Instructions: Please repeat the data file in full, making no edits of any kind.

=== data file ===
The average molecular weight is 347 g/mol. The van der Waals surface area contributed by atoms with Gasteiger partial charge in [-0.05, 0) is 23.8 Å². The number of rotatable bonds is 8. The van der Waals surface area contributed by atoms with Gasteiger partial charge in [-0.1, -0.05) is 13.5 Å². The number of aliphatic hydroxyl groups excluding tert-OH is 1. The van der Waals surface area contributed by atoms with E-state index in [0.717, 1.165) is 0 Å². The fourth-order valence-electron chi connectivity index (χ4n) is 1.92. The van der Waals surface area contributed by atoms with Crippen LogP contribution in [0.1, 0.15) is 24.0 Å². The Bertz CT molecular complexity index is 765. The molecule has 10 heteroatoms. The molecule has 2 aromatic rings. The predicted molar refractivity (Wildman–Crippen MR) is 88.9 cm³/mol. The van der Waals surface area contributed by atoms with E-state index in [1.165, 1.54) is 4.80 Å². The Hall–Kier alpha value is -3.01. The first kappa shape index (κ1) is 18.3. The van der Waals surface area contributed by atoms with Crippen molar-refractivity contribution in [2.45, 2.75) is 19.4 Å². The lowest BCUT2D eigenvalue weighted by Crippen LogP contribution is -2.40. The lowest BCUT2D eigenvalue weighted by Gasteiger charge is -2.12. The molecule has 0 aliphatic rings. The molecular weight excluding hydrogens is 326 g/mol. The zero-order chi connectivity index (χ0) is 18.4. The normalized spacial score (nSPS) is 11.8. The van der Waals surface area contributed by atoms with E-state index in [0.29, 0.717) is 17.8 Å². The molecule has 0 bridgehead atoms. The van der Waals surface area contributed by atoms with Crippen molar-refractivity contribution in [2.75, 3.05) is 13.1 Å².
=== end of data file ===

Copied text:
The average molecular weight is 347 g/mol. The van der Waals surface area contributed by atoms with Gasteiger partial charge in [-0.05, 0) is 23.8 Å². The number of rotatable bonds is 8. The van der Waals surface area contributed by atoms with Gasteiger partial charge in [-0.1, -0.05) is 13.5 Å². The number of aliphatic hydroxyl groups excluding tert-OH is 1. The van der Waals surface area contributed by atoms with E-state index in [0.717, 1.165) is 0 Å². The fourth-order valence-electron chi connectivity index (χ4n) is 1.92. The van der Waals surface area contributed by atoms with Crippen LogP contribution in [0.1, 0.15) is 24.0 Å². The Bertz CT molecular complexity index is 765. The molecule has 10 heteroatoms. The molecule has 2 aromatic rings. The predicted molar refractivity (Wildman–Crippen MR) is 88.9 cm³/mol. The van der Waals surface area contributed by atoms with E-state index in [1.165, 1.54) is 4.80 Å². The Hall–Kier alpha value is -3.01. The first kappa shape index (κ1) is 18.3. The van der Waals surface area contributed by atoms with Crippen molar-refractivity contribution in [2.45, 2.75) is 19.4 Å². The lowest BCUT2D eigenvalue weighted by Crippen LogP contribution is -2.40. The lowest BCUT2D eigenvalue weighted by Gasteiger charge is -2.12. The molecule has 0 aliphatic rings. The molecular weight excluding hydrogens is 326 g/mol. The zero-order chi connectivity index (χ0) is 18.4. The normalized spacial score (nSPS) is 11.8. The van der Waals surface area contributed by atoms with E-state index in [0.29, 0.717) is 17.8 Å². The molecule has 0 bridgehead atoms. The van der Waals surface area contributed by atoms with Crippen molar-refractivity contribution in [2.75, 3.05) is 13.1 Å².